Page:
TALLADEGA, Ala. (AP) The beloved car ''Amelia'' will be back at Talladega Superspeedway after Hendrick Motorsports rebuilt the Chevrolet for Dale Earnhardt Jr. to drive Sunday.
Earnhardt drove the car he named Amelia Earhart to four wins in six starts over a 13-month period. He was so confident in the car that he used it for the season-opening Daytona 500 rather than have his team build him a new one.
Earnhardt wrecked Amelia in February and thought the car that had never finished lower than third was gone forever, but was thrilled when crew chief Greg Ives was able to repair the car for Talladega.
''I think we've got a pretty good car; I don't really know for sure how good it is,'' Earnhardt said Friday. ''We did have to put a whole new front end on it, so I'm sure it's different one way or the other. I wouldn't expect it to be exactly the same. So, hopefully those guys improved it just a little bit more and we'll have a good race on Sunday.''
Earnhardt leads all active drivers with six Talladega wins and is the defending race winner. His late father holds the track record with 10 victories, and Earnhardt took time Friday to discuss how watching his father race at Daytona and Talladega helped him learn how to get around the superspeedways.
''Watching my dad, who was one of the best, I learned a tremendous amount because I solely watched him whereas, someone else who grew up around the sport may not have focused as much on one particular driver,'' Earnhardt said. ''All those things maybe helped me develop into maybe a better plate race car driver than the average guy.''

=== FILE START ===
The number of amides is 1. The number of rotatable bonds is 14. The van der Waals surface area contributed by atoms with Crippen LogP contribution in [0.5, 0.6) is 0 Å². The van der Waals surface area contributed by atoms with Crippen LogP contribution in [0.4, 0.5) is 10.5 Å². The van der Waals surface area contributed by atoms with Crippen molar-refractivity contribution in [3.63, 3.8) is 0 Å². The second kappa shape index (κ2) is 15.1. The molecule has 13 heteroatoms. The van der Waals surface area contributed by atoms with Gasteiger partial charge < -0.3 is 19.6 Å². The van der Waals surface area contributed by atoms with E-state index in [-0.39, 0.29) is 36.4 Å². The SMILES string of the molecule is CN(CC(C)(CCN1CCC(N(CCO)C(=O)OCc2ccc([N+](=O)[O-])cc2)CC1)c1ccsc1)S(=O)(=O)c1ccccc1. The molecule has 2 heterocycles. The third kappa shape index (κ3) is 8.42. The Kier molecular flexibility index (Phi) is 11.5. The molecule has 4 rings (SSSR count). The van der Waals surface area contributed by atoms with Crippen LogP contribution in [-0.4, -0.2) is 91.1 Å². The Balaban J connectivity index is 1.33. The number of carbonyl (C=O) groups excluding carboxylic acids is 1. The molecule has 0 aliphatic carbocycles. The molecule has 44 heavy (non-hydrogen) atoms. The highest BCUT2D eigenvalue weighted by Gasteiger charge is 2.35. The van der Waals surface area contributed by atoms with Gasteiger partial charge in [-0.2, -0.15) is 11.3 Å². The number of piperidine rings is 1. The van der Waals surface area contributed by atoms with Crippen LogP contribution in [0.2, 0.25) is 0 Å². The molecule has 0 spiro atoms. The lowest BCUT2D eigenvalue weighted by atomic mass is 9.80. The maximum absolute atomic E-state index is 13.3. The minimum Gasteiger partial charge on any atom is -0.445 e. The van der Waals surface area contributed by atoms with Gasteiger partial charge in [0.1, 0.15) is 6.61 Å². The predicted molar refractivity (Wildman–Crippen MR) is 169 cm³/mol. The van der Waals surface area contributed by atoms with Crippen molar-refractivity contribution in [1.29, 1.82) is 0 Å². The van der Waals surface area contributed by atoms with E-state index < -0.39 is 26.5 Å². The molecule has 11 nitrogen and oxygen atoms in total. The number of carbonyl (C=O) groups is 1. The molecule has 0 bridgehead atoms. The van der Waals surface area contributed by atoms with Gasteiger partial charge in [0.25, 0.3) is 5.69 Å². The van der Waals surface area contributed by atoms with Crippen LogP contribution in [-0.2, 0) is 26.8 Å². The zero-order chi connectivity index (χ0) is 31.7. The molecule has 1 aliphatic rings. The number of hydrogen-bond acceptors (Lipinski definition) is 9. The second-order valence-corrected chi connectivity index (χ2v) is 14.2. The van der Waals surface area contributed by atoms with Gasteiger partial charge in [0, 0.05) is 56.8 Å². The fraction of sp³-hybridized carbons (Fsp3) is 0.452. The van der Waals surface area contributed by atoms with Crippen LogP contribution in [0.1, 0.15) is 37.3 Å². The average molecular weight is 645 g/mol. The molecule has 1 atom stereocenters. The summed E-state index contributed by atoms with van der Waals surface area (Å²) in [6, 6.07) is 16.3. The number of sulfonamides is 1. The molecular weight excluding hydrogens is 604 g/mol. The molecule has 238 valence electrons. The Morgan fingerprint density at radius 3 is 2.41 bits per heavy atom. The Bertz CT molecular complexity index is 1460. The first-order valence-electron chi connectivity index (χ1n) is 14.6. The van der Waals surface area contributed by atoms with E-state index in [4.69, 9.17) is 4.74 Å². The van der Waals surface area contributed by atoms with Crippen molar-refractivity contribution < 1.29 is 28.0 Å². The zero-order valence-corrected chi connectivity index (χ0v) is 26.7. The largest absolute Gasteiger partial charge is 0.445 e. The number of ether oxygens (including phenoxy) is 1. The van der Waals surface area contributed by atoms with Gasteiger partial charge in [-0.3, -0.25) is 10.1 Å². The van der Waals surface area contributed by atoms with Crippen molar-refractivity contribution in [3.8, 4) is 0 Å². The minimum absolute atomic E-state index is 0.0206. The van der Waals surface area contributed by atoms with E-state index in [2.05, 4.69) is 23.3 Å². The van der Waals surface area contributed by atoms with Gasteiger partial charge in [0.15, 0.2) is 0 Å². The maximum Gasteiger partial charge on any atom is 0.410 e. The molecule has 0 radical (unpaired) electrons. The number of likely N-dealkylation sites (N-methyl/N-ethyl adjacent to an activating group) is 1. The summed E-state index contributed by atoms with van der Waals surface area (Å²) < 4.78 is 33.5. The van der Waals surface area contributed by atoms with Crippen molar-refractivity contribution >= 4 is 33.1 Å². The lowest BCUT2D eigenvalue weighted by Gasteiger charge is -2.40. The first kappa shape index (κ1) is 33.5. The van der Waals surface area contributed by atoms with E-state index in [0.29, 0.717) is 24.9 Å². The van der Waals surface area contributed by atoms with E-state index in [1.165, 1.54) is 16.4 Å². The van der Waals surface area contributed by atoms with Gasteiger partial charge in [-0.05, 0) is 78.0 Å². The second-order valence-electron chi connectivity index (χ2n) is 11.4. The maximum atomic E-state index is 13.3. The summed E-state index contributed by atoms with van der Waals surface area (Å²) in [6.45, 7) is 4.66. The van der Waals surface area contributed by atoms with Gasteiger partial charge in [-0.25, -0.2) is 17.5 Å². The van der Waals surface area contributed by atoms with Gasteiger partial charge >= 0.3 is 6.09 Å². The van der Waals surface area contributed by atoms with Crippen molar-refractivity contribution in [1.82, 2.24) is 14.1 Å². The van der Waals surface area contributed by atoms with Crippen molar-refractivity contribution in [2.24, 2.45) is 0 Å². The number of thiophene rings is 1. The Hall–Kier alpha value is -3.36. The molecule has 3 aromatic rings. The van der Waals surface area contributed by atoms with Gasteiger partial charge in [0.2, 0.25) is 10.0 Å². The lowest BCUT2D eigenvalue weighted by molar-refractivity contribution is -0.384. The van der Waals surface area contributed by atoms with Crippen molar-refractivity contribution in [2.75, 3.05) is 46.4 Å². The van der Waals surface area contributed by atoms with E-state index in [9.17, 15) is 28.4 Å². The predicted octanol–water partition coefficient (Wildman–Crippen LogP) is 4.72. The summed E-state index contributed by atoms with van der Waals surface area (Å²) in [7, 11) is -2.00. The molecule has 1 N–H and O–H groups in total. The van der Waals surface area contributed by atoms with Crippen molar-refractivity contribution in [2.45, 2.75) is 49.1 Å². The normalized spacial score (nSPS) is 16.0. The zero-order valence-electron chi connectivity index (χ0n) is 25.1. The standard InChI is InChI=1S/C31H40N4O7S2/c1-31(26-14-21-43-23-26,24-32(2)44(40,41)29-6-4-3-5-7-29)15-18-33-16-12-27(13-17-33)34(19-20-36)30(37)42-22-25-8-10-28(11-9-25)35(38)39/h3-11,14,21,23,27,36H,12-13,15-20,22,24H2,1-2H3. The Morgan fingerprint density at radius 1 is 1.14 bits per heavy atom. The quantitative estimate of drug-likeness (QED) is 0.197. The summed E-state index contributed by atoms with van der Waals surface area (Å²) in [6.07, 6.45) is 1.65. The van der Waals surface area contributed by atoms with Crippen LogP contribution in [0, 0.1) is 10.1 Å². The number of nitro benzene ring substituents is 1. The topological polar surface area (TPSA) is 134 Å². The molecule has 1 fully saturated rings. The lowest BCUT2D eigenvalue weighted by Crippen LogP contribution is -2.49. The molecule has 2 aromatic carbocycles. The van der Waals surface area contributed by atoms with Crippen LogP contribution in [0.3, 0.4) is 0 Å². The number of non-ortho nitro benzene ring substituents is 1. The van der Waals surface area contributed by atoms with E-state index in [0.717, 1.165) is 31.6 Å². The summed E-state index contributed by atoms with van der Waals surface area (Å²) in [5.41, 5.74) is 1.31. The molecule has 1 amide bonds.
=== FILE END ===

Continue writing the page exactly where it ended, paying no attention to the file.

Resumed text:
The late Dale Earnhardt was a seven-time NASCAR champion who died in an accident on the last lap of the 2001 Daytona 500.
Friday would have marked his 65th birthday, a date his son learned of only after seeing social media posts celebrating his father.
''I don't look at the calendar on April 28th and go `Oh, tomorrow is Dad's birthday,''' Earnhardt said. ''I wake up in the morning and see something on social media and go `That's right, damn if it ain't the 29th.' It sneaks up on you. It's crazy to think of what he would have been like at 65 years old. You kind of had an idea he wouldn't have changed a whole lot had he lived a little bit longer, but at 65 and what would he have been like at 80 and all those things would be hard to imagine. It's awesome.
''One of the best things about it, and I've said it before, is that it's great that people still talk about him. That the sport, his fans, the media, that everybody still acknowledges who he was and what he meant. That is all I care about, that we don't ever forget just the impact that he had because I felt like he had so much influence.''